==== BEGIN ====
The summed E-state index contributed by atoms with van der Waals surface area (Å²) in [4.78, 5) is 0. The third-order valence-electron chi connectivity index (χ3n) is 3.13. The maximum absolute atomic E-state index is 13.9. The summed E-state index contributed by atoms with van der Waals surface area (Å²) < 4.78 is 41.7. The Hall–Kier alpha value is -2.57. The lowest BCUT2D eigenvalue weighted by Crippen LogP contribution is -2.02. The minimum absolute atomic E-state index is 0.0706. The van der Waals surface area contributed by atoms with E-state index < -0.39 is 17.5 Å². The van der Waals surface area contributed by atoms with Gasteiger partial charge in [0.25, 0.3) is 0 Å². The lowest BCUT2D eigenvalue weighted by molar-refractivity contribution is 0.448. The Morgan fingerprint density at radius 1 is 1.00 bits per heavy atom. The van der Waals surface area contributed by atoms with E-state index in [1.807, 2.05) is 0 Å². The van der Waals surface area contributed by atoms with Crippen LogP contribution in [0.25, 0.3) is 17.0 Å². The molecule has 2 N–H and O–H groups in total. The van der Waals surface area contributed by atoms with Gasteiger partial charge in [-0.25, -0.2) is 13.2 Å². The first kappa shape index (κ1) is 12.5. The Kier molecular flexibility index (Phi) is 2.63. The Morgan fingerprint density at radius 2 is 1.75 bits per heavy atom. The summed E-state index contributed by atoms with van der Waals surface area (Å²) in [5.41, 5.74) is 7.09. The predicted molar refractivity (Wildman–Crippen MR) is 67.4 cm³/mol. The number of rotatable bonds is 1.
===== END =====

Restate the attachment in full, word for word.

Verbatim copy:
The summed E-state index contributed by atoms with van der Waals surface area (Å²) in [4.78, 5) is 0. The third-order valence-electron chi connectivity index (χ3n) is 3.13. The maximum absolute atomic E-state index is 13.9. The summed E-state index contributed by atoms with van der Waals surface area (Å²) < 4.78 is 41.7. The Hall–Kier alpha value is -2.57. The lowest BCUT2D eigenvalue weighted by Crippen LogP contribution is -2.02. The minimum absolute atomic E-state index is 0.0706. The van der Waals surface area contributed by atoms with E-state index < -0.39 is 17.5 Å². The van der Waals surface area contributed by atoms with Gasteiger partial charge in [0.25, 0.3) is 0 Å². The lowest BCUT2D eigenvalue weighted by molar-refractivity contribution is 0.448. The Morgan fingerprint density at radius 1 is 1.00 bits per heavy atom. The van der Waals surface area contributed by atoms with E-state index in [1.807, 2.05) is 0 Å². The van der Waals surface area contributed by atoms with Crippen LogP contribution in [0.25, 0.3) is 17.0 Å². The molecule has 2 N–H and O–H groups in total. The van der Waals surface area contributed by atoms with Gasteiger partial charge in [-0.25, -0.2) is 13.2 Å². The first kappa shape index (κ1) is 12.5. The Kier molecular flexibility index (Phi) is 2.63. The Morgan fingerprint density at radius 2 is 1.75 bits per heavy atom. The summed E-state index contributed by atoms with van der Waals surface area (Å²) in [5.41, 5.74) is 7.09. The predicted molar refractivity (Wildman–Crippen MR) is 67.4 cm³/mol. The number of rotatable bonds is 1.